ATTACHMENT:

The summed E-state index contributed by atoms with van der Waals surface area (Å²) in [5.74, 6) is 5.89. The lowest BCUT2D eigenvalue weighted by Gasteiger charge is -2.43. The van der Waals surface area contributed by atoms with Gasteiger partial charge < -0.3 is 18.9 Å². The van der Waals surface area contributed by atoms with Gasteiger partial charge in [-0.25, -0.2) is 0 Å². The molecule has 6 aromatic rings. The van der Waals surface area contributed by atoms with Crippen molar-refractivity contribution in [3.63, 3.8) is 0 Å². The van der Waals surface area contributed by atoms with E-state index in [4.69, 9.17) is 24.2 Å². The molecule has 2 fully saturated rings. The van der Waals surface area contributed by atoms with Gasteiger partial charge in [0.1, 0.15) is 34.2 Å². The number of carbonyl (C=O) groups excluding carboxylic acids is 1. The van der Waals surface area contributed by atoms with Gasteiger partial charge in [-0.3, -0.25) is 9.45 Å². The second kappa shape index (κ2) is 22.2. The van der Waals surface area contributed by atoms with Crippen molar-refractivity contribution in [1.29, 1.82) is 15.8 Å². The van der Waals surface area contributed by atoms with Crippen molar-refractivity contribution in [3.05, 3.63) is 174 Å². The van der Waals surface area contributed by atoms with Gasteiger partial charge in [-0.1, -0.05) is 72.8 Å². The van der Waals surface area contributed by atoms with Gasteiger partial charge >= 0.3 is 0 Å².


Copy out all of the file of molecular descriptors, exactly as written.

The summed E-state index contributed by atoms with van der Waals surface area (Å²) in [5.74, 6) is 5.89. The lowest BCUT2D eigenvalue weighted by Gasteiger charge is -2.43. The van der Waals surface area contributed by atoms with Gasteiger partial charge < -0.3 is 18.9 Å². The van der Waals surface area contributed by atoms with Gasteiger partial charge in [-0.25, -0.2) is 0 Å². The molecule has 6 aromatic rings. The van der Waals surface area contributed by atoms with Crippen molar-refractivity contribution in [3.63, 3.8) is 0 Å². The van der Waals surface area contributed by atoms with E-state index in [4.69, 9.17) is 24.2 Å². The molecule has 2 fully saturated rings. The van der Waals surface area contributed by atoms with Gasteiger partial charge in [0.1, 0.15) is 34.2 Å². The number of carbonyl (C=O) groups excluding carboxylic acids is 1. The van der Waals surface area contributed by atoms with Gasteiger partial charge in [-0.3, -0.25) is 9.45 Å². The second kappa shape index (κ2) is 22.2. The van der Waals surface area contributed by atoms with Crippen molar-refractivity contribution in [1.29, 1.82) is 15.8 Å². The van der Waals surface area contributed by atoms with Crippen molar-refractivity contribution in [3.05, 3.63) is 174 Å². The van der Waals surface area contributed by atoms with Gasteiger partial charge in [-0.1, -0.05) is 72.8 Å². The van der Waals surface area contributed by atoms with Gasteiger partial charge >= 0.3 is 0 Å².